Every year, millions of people worldwide are trafficked.
Launched in April 2022, the WB-IOM joint report “Economic Shocks and Human Trafficking Risks” is the first empirical analysis of the relationship between changes in country-level economic conditions and the risks of human trafficking. The report uses IOM’s Victims of Human Trafficking (VoT) database, which contains information on around 50,000 victims of human trafficking including gender, age, educational attainment, place of birth, and country of exploitation.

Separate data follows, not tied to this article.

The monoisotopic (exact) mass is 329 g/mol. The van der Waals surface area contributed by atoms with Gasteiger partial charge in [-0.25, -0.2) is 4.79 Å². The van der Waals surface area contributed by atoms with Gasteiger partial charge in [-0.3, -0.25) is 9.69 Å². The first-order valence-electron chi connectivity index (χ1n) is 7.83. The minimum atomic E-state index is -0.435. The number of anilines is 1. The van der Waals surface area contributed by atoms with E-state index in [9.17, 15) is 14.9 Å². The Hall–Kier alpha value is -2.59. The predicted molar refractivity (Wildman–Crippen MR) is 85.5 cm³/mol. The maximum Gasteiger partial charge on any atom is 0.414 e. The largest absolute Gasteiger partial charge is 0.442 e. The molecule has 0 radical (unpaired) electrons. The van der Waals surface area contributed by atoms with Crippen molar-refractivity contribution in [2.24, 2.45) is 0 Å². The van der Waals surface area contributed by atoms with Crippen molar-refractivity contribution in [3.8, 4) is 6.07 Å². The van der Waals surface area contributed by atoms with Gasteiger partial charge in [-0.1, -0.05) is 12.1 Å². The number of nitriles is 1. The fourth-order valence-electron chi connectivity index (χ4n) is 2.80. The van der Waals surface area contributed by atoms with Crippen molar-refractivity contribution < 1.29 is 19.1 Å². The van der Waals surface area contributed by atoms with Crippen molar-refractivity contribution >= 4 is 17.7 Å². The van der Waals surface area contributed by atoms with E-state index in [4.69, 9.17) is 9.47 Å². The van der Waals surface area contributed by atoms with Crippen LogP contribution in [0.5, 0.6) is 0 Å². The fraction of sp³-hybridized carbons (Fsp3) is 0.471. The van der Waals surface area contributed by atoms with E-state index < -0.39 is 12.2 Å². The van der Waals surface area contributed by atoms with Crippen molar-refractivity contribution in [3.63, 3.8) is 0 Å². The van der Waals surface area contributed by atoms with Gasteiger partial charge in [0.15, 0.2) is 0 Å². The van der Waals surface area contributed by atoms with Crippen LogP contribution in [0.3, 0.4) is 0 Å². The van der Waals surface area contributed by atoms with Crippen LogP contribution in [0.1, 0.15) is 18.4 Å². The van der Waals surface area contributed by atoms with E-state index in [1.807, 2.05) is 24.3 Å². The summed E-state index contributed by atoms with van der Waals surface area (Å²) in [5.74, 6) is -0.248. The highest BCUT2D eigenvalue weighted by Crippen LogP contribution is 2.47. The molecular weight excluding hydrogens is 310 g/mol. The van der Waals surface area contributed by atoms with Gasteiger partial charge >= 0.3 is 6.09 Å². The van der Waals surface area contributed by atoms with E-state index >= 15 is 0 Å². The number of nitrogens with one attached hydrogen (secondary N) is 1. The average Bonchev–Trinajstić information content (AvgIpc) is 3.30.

The results of the report’s analysis show that economic shocks, such as those caused by a decrease in export commodity prices, are significantly and positively associated with the number of detected human trafficking victims in origin countries. This effect is attenuated by the presence of good governance institutions (particularly a commitment to the rule of law and access to justice), stricter anti/trafficking policies, and social assistance. As one of the most comprehensive empirical analyses of human trafficking cases to date, this study enhances understanding of the determinants and patterns of human trafficking. It is the first to empirically document the relationship between economic shocks and human trafficking. It is also the first World Bank global analysis of human trafficking.
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